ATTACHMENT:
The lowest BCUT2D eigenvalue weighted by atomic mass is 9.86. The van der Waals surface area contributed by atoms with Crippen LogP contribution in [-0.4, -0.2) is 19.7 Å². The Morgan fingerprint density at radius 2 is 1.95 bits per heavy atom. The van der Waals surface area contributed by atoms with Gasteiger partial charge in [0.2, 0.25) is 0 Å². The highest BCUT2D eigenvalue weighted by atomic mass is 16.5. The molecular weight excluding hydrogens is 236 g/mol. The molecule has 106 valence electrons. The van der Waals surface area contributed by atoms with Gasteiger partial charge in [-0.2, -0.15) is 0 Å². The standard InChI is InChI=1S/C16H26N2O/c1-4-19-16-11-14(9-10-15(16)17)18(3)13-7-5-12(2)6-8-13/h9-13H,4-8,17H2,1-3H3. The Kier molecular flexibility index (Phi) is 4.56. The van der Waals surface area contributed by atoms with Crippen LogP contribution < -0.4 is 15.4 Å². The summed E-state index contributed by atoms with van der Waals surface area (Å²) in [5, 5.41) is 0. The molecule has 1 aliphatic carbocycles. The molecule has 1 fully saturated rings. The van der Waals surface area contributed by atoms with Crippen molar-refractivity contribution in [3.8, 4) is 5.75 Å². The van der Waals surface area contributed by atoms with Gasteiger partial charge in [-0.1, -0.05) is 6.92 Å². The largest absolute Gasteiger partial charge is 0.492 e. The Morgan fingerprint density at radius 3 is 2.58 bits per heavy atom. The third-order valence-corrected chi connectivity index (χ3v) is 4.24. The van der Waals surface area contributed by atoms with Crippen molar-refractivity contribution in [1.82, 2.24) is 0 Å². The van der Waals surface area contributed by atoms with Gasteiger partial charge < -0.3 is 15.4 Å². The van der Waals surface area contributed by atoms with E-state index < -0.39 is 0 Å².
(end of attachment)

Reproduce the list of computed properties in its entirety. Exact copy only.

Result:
The lowest BCUT2D eigenvalue weighted by atomic mass is 9.86. The van der Waals surface area contributed by atoms with Crippen LogP contribution in [-0.4, -0.2) is 19.7 Å². The Morgan fingerprint density at radius 2 is 1.95 bits per heavy atom. The van der Waals surface area contributed by atoms with Gasteiger partial charge in [0.2, 0.25) is 0 Å². The highest BCUT2D eigenvalue weighted by atomic mass is 16.5. The molecular weight excluding hydrogens is 236 g/mol. The molecule has 106 valence electrons. The van der Waals surface area contributed by atoms with Gasteiger partial charge in [-0.2, -0.15) is 0 Å². The standard InChI is InChI=1S/C16H26N2O/c1-4-19-16-11-14(9-10-15(16)17)18(3)13-7-5-12(2)6-8-13/h9-13H,4-8,17H2,1-3H3. The Kier molecular flexibility index (Phi) is 4.56. The van der Waals surface area contributed by atoms with Crippen LogP contribution < -0.4 is 15.4 Å². The summed E-state index contributed by atoms with van der Waals surface area (Å²) in [5, 5.41) is 0. The molecule has 1 aliphatic carbocycles. The molecule has 1 fully saturated rings. The van der Waals surface area contributed by atoms with Crippen molar-refractivity contribution in [3.8, 4) is 5.75 Å². The van der Waals surface area contributed by atoms with Gasteiger partial charge in [-0.1, -0.05) is 6.92 Å². The largest absolute Gasteiger partial charge is 0.492 e. The Morgan fingerprint density at radius 3 is 2.58 bits per heavy atom. The third-order valence-corrected chi connectivity index (χ3v) is 4.24. The van der Waals surface area contributed by atoms with Crippen molar-refractivity contribution in [1.82, 2.24) is 0 Å². The van der Waals surface area contributed by atoms with Gasteiger partial charge < -0.3 is 15.4 Å². The van der Waals surface area contributed by atoms with E-state index < -0.39 is 0 Å².